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There and Back Again: Inverting the Virgilian Career in Juvenal's Third Satire

James Taylor

Recent scholarship on Juvenal’s third satire has aptly demonstrated that any straightforward and earnest reading of Umbricius has to be supplemented by an appreciation of the ironies inherent in his presentation (Fruelund Jensen 1986; Braund 1996 233–6; Hardie 1998 247–51; Baines 2003 235–7). However, what this ironic appreciation of Umbricius has struggled to explain is the rationale behind the composition of the third Satire and its dispositio within Juvenal’s first book.  The ironic approach begs the question of why Juvenal would devote the central and longest poem of the first book to another speaker whose arguments and viewpoint are simply to be laughed off by the reader.

Building upon the approach of Hardie 1998, which argued for Umbricius’ apparent transformation into an inspired poet by the surrounding locus amoenus and its recollection of the Phaedrus, this paper argues that we can gain insight into the third Satire if we see Umbricius and his choices as a foil against which Juvenal defines his own poetic career and continued devotion to urban existence and the genre of satire. This reading of the poem centres on a series of allusions to the Virgilian corpus and the model poetic career that it constitutes, arguing that the overwhelming focus on allusions to the Aeneid within this satire (Estevez 1996; Staley 2000; Baines 2003) has often failed to acknowledge their existence alongside allusions to the Eclogues (Witke 1962) and the Georgics.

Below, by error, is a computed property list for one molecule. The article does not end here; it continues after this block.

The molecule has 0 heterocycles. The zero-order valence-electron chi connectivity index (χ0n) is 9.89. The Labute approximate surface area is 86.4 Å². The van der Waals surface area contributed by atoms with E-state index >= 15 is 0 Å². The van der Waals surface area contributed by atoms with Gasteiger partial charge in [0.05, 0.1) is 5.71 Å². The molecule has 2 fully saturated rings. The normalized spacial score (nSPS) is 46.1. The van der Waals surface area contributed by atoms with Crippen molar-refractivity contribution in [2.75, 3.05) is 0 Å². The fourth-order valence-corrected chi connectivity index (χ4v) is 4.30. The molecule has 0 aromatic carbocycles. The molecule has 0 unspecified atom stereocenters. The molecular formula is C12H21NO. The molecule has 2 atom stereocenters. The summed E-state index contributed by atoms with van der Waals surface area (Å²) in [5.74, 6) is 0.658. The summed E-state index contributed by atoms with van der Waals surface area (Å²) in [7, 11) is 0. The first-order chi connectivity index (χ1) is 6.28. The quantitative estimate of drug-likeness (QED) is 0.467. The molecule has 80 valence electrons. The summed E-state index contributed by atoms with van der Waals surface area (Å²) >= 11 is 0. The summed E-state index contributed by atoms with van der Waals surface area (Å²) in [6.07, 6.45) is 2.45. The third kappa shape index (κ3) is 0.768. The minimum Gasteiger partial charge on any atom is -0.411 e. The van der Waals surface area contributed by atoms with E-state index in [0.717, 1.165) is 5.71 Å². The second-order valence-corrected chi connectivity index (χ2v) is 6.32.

By adopting an approach which takes into account the allusions to the entirety of the Virgilian career and corpus, I wish to demonstrate that Umbricius continually misreads Virgil by failing to appreciate the significance of the parallels which he invokes and that his own trajectory from city to countryside reverses the trajectory of the Virgilian career. By doing so, I hope to show, on the one hand, that Juvenal is aligning Umbricius with the derivative poets of the first Satire, who in their devotion to and handling of the same themes as past poets often seem to miss the point and rob those works of their vitality, and, on the other, that the cultural authority invested in the Virgilian career model may more rightly belong to poets who remain in the city and treat original topics, such as Juvenal, rather than hacks such as Umbricius.

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Running Down Rome: Lyric, Iambic, and Satire

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